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Wednesday, April 14, 2021

Embarrassing video moments working from home

Have you had or witnessed an embarrassing moment while on professional video calls working from home?

Well, you’re not alone, according to a new survey that shows almost one-quarter (23%) of Australians report seeing their colleagues, or being caught out themselves, doing some questionable things on camera.

The survey, taken from 1,000 Australian employees working from home, showed incidents including:

  • A colleague’s wife interrupting while asking for help to open a pickle jar;
  • An employee’s elderly father walking in the background in his underpants; 
  • Nose picking while the suspect thought their camera was off.

Survey commissioner Money.com.au spokesperson, Helen Baker, said these bloopers may be something to get used to with the changing work environment.

“The process of transitioning the ‘office’ online and into our own homes has led to some new, and rather hilarious, office faux pas,” she said. 

“Already, this is increasing acceptance of more informal ways of presenting in meetings in many organisations: it’s becoming okay, for instance, for kids to sit on their parent’s lap during a video meeting, or for colleagues to be in their loungewear.”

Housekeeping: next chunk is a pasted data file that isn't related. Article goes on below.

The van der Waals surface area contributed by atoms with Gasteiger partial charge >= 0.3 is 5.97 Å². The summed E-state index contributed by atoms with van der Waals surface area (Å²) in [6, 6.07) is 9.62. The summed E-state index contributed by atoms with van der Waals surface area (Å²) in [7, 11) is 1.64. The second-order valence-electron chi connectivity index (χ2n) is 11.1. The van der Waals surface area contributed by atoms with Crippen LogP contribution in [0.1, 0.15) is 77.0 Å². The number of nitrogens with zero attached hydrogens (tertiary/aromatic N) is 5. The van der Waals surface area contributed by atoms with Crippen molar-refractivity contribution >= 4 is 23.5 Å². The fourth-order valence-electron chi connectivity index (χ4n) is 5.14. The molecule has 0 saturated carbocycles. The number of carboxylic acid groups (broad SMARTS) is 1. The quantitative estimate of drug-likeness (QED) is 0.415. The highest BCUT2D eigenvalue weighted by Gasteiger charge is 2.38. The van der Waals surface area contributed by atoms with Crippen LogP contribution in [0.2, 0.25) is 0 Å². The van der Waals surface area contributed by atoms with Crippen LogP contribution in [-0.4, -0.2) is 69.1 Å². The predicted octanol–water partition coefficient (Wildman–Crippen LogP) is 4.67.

While the mishaps may cause a red face, the survey also found 56% of respondents reporting video meetings had helped them get to know their colleagues better.

“I believe the past few months have proved to many of us just how powerful and productive video teleconferencing technologies can be for enabling collaborative work, and making employees feel connected to their colleagues, teams and managers, particularly in this current climate,” Ms Baker said. 

“As workers become increasingly dispersed, especially if remote working becomes the norm, video meeting platforms that keep everyone connected and engaged are more crucial than ever.”

Survey results showed 26% of males had made or observed embarrassing moments over video, compared to just 21% of women.

Other survey responses included an employee being on mute for the entire call (even when talking), an employee receiving his Uber Eats order during his presentation to 60 staff, and even employees breaking wind while thinking they were on mute.

So remember, if you’re on a video work call, act like somebody is watching you at all times … because they probably are.

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